- Definitely cook in batches if your skillet isn’t large enough. Crowding the pan will cause the oil to cool down and the coating will become soggy.
Pork Chops: I prefer the rib loin chop that is lean with a little bit of fat. It is also very tender. The center cut chop is the porterhouse or T-bone cut with one side of the bone being a steak with a little fat cap and the other side being a tender filet. These are pricy but delicious with a mild pork flavor. Either chop is good for frying. Shoulder and sirloin chops are better for braising. You can also use boneless rib chops if you prefer. These might cook more quickly.
Canola Oil: Canola oil has a high smoke point and is good for frying. If you want to be authentically southern, use peanut oil. Any high-smoke vegetable oil should be fine.
Buttermilk: Buttermilk is tangy, which adds a lot of flavor to the chops. Plain yogurt, not Greek style, is a fine alternative.
All-purpose Flour: If you are gluten-free, there are plenty of GF flour blends that will work in this recipe.
Cayenne Pepper: I enjoy a little heat when I fry pork chops. If you don’t have cayenne, you can add a few dashes of hot sauce to the buttermilk. Or, simply omit the spice if you don’t want the kick.
Storage & Reheating
- Store leftover fried pork chops in an airtight container in the refrigerator for up to 3 days.
- To reheat, preheat your oven to 350°F (175°C). Place the pork chops on a wire rack over a baking sheet and heat for 10-15 minutes, or until the internal temperature reaches 145°F (63°C). This method helps retain the crispy coating while warming the chops.
- Braised collard greens
- Creamed spinach
- Crunchy coleslaw
- Southern baked macaroni and cheese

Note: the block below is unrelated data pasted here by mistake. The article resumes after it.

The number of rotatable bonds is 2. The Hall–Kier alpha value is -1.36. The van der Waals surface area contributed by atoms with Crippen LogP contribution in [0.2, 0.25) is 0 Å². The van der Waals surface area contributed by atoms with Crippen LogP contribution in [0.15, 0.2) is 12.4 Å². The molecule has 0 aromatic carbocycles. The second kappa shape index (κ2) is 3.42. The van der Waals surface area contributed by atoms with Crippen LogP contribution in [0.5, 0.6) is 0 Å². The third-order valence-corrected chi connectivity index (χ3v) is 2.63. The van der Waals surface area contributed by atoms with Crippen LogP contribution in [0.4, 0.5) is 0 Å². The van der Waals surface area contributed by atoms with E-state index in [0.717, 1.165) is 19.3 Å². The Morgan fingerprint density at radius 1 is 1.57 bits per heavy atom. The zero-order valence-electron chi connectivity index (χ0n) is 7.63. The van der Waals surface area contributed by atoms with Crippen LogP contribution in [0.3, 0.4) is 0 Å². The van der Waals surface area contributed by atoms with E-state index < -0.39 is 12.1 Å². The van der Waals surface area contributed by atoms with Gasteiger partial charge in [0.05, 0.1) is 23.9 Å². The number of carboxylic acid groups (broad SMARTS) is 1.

- Creamy grits
- Easy cornbread
- Sweet tea as the beverage pairing of choice
Common Dietary Restrictions & Diets
- Gluten-Free: Replace all-purpose flour with a gluten-free flour blend.
- Dairy-Free: Substitute buttermilk with unsweetened almond milk mixed with a tablespoon of vinegar or lemon juice.
- Egg-Free: No changes needed, as this recipe is already egg-free.
- Not allowing the pork chops to come to room temperature before frying, which can result in uneven cooking.
- Frying in oil that is too cold or too hot, leading to soggy or burnt coating.
- Overcrowding the skillet, causing the oil to cool down and the coating to become soggy.
- Overcooking the pork chops, resulting in dry and chewy meat.
Health Risks & Benefits
- Risks: Fried foods can be high in fat, especially saturated and trans fats, which may increase the risk of heart disease when consumed in large quantities. The breading on fried pork chops may also increase calorie count.
- Benefits: Pork chops are a good source of protein and essential vitamins and minerals, such as thiamin, niacin, and vitamin B6. When made with high-quality cuts of pork, this recipe can be a part of a balanced diet when enjoyed in moderation.
Southern fried pork chops have a long history in the Southeastern United States, where pork is a staple ingredient in many dishes. This recipe is a classic way to enjoy pork in the region, where it is traditionally made with bone-in rib loin chops and served alongside an array of Southern-style side dishes. The simple and delicious preparation has made it a beloved dish for generations.
Yes, you can use boneless rib chops, but they may cook more quickly than bone-in chops.
You can use plain yogurt (not Greek style) as a substitute, or mix unsweetened almond milk with a tablespoon of vinegar or lemon juice for a dairy-free alternative.
Peanut oil is a traditional Southern choice, or you can use any high-smoke vegetable oil.
Place the handle end of a wooden spoon into the oil. If bubbles form around the handle, the oil is hot enough for frying.